Forty years ago or so, I saw the Japanese film, Woman in the Dunes. It made a vivid impression on me, and the other day, I happened on the novel it was made from, by Kobo Abe. Here is a section from the opening chapters of the novel, translated by E. Dale Saunders. The man is wandering through the dunes, searching for insects:
“The barrenness of sand, as it is usually pictured, was not caused by simple dryness, but apparently was due to the ceaseless movement that made it inhospitable to all living things. What a difference compared with the dreary way human beings clung together year in and year out.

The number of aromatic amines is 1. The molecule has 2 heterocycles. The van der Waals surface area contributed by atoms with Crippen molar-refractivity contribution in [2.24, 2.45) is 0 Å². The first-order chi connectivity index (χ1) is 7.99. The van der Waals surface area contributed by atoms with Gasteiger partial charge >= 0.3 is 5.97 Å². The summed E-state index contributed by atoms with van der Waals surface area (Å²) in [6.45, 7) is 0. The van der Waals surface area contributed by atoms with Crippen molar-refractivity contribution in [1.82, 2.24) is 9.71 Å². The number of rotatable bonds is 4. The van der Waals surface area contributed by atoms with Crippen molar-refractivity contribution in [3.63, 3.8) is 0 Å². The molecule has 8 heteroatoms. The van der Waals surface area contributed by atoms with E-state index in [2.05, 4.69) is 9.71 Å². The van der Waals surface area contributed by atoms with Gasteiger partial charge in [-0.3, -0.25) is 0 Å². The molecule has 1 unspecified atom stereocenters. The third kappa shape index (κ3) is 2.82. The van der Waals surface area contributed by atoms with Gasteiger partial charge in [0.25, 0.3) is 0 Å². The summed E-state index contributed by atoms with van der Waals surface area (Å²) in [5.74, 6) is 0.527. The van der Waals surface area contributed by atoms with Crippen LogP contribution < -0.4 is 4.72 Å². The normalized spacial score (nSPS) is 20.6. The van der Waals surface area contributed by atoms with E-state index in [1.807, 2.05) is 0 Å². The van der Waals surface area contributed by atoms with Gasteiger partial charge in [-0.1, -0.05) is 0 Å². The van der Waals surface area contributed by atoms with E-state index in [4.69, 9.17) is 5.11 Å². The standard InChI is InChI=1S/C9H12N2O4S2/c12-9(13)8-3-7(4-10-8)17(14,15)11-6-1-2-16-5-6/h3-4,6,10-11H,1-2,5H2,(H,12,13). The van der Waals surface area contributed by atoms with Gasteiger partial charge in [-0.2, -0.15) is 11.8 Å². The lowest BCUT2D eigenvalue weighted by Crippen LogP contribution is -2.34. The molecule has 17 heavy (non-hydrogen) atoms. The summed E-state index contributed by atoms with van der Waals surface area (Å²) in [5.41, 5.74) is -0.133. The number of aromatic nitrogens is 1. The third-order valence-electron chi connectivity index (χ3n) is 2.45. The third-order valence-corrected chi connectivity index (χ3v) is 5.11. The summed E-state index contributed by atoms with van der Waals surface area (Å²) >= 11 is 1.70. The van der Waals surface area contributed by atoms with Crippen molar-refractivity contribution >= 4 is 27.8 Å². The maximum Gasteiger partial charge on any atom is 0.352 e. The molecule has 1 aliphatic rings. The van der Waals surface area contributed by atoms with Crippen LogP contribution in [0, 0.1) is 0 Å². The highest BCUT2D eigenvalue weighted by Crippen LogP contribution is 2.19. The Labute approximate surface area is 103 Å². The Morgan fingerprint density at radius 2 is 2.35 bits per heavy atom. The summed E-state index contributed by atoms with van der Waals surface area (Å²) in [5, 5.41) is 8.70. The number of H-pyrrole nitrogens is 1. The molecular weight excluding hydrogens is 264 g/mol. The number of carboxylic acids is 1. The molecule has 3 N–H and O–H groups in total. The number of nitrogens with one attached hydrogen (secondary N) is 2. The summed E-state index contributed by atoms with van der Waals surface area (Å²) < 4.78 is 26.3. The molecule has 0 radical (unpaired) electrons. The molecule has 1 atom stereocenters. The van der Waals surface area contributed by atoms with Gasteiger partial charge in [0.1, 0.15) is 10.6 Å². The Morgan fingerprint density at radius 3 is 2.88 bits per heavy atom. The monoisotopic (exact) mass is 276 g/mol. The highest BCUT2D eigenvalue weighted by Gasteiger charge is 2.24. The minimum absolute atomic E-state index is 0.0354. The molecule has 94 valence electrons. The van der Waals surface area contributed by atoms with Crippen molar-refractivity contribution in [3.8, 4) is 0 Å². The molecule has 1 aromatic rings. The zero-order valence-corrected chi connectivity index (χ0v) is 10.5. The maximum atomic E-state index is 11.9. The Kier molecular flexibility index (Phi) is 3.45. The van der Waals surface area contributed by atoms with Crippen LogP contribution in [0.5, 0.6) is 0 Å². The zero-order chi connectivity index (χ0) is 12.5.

“Certainly sand was not suitable for life. Yet, was a stationary condition absolutely indispensable for existence? Didn’t unpleasant competition arise precisely because one tried to cling to a fixed position? If one were to give up a fixed position and abandon oneself to the movement of the sands, competition would soon stop…
“While he mused on the effect of the flowing sands, he was seized from time to time by hallucinations in which he himself began to move with the flow.”